WeChat lets users pay for their shopping at vending machines, public transport and the ever-p r esent street vendors. Payment is made easy by using systems such as QR codes or mini-pr o gr a mmes (see Figure 7). Doctor’s appointments can be made through WeChat just as well as job applications. Wh at’s more, WeChat’s operator Tencent Holdings Ltd. has no plans to stop just yet. According to a 2018 press release, WeChat plans to be part of the user’s daily life – from morning to night – with no gaps in between (Sapra, 2019). And they are on the right track to getting there with WeChat events starting to include a virtual ID in their app, used for social security by the Chinese government. In a nutshell, life in China is basically impossible without using WeChat (Sapra, 2019).

              At attempt at a joke: One wonders if WeChat server locations are listed as a target option in the surely super secret New SIOP.

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              Soon, every TCP packet will need a visa to move between continents. The eTSA will harass packets from journalists. /s

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                I don’t know what to think about this.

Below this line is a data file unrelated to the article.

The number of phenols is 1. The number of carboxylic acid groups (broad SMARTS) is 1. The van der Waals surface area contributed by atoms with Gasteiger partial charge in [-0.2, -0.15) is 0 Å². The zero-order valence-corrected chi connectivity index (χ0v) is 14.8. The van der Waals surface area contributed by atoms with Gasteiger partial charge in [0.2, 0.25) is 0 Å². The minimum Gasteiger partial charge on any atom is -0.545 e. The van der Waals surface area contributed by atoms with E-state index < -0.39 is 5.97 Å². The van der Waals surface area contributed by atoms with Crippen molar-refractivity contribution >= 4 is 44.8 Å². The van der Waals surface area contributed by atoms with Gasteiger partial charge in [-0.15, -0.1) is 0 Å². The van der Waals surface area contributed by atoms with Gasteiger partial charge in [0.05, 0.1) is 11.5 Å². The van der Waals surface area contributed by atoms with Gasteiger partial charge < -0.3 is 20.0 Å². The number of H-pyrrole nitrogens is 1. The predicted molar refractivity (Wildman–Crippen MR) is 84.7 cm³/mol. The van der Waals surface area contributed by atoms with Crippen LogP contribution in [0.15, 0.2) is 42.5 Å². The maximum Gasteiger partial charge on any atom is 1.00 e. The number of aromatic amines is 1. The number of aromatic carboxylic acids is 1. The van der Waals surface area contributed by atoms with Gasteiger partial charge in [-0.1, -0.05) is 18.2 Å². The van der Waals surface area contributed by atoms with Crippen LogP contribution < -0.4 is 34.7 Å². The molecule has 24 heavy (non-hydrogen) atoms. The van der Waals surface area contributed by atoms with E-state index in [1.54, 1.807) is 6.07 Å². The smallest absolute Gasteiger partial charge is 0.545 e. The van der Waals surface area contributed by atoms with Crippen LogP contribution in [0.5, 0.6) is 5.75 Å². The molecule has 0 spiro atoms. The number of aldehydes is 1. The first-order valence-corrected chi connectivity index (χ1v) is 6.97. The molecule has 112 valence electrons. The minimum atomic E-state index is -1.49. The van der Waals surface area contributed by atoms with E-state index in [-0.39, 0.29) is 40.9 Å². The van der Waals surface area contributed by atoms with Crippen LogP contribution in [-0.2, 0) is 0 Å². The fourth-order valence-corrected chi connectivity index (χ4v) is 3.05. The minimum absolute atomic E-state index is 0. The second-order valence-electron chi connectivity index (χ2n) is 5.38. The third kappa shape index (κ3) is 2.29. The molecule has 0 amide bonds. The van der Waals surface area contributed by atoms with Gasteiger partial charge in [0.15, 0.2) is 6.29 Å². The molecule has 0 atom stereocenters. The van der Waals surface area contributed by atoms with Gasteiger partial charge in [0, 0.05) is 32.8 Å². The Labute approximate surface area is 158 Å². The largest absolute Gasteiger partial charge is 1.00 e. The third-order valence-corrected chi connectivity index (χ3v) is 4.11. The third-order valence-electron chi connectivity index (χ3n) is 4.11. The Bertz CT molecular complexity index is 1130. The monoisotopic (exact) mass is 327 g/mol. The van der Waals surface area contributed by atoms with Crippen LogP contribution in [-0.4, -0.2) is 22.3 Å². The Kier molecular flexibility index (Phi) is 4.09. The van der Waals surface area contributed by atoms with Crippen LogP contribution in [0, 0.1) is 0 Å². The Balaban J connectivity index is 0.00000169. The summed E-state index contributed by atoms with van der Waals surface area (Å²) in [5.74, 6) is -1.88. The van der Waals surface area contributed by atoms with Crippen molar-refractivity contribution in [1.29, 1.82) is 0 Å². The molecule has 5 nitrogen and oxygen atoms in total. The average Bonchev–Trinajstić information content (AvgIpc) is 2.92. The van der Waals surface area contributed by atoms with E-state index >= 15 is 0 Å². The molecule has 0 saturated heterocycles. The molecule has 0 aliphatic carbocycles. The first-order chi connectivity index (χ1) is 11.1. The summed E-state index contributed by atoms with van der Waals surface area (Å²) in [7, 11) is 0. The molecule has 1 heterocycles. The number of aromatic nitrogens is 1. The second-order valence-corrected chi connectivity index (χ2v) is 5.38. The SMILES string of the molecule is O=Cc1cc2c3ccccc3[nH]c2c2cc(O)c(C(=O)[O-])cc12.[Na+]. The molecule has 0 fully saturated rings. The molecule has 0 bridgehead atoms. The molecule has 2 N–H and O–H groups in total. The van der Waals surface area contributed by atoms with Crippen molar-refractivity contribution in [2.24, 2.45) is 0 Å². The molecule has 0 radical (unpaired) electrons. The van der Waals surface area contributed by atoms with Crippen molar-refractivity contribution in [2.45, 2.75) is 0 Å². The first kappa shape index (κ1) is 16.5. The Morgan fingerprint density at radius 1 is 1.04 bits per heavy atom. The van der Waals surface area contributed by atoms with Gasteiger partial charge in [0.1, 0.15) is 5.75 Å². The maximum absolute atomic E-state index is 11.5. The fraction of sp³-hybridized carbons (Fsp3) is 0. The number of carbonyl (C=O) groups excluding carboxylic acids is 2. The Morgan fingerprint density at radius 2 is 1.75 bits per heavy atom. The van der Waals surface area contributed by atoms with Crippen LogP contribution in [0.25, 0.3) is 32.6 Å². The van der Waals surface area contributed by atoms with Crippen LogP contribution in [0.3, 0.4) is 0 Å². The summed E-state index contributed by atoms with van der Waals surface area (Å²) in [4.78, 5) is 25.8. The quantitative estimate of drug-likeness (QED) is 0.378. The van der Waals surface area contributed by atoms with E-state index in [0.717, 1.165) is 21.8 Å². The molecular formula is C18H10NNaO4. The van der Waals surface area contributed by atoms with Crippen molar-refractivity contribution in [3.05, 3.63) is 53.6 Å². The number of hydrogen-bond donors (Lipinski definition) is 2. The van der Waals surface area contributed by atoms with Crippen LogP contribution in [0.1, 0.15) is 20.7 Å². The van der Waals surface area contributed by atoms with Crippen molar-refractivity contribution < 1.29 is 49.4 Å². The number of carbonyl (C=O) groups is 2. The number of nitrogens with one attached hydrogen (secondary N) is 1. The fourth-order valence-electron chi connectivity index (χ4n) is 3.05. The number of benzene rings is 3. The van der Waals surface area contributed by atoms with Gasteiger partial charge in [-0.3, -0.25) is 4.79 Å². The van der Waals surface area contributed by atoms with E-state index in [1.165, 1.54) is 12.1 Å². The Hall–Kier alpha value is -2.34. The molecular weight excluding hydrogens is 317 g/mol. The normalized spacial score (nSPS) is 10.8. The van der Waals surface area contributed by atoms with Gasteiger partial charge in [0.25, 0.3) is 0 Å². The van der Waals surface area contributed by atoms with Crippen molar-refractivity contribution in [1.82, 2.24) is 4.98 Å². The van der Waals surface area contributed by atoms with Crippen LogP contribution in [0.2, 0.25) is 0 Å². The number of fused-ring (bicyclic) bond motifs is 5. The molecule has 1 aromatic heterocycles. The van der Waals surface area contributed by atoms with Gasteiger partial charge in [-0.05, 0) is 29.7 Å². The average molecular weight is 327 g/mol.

I understand where this study is coming from and why this is a possible solution:

                On the one hand, the EU has drafted excellent laws to try and safeguard internet privacy. On the other hand, they don’t have any easy way to enforce those rules, and this firewall would help with that.

                But what happens when the EU democratic systems falls under the control of extremist governaments? Once the infrastructure is in place, it’s a very small step to close down comunications and limit information and freedom of expression.

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                  But what happens when the EU democratic systems falls under the control of extremist governaments? Once the infrastructure is in place, it’s a very small step to close down comunications and limit information and freedom of expression.

                  I don’t find this a valid argument. In such situation, if this infrastructure would not exists, it could be built anyway.